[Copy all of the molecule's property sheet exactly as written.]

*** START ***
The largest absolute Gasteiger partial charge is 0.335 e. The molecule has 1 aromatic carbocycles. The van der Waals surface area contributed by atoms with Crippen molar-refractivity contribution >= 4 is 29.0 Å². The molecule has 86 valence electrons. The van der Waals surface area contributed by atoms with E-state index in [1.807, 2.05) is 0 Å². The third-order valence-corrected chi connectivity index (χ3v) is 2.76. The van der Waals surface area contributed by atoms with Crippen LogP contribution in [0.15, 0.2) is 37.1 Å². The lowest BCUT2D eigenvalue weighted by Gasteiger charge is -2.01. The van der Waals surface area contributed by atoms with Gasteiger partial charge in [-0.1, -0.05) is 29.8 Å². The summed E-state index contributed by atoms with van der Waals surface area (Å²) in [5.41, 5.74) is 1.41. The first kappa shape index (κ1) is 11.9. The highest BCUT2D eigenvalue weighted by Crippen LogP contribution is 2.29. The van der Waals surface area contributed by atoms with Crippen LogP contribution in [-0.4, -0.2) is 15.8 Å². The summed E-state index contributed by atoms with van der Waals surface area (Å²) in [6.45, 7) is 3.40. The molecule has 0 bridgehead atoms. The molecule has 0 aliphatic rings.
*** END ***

The largest absolute Gasteiger partial charge is 0.335 e. The molecule has 1 aromatic carbocycles. The van der Waals surface area contributed by atoms with Crippen molar-refractivity contribution >= 4 is 29.0 Å². The molecule has 86 valence electrons. The van der Waals surface area contributed by atoms with E-state index in [1.807, 2.05) is 0 Å². The third-order valence-corrected chi connectivity index (χ3v) is 2.76. The van der Waals surface area contributed by atoms with Crippen LogP contribution in [0.15, 0.2) is 37.1 Å². The lowest BCUT2D eigenvalue weighted by Gasteiger charge is -2.01. The van der Waals surface area contributed by atoms with Gasteiger partial charge in [-0.1, -0.05) is 29.8 Å². The summed E-state index contributed by atoms with van der Waals surface area (Å²) in [5.41, 5.74) is 1.41. The first kappa shape index (κ1) is 11.9. The highest BCUT2D eigenvalue weighted by Crippen LogP contribution is 2.29. The van der Waals surface area contributed by atoms with Crippen LogP contribution in [-0.4, -0.2) is 15.8 Å². The summed E-state index contributed by atoms with van der Waals surface area (Å²) in [6.45, 7) is 3.40. The molecule has 0 bridgehead atoms. The molecule has 0 aliphatic rings.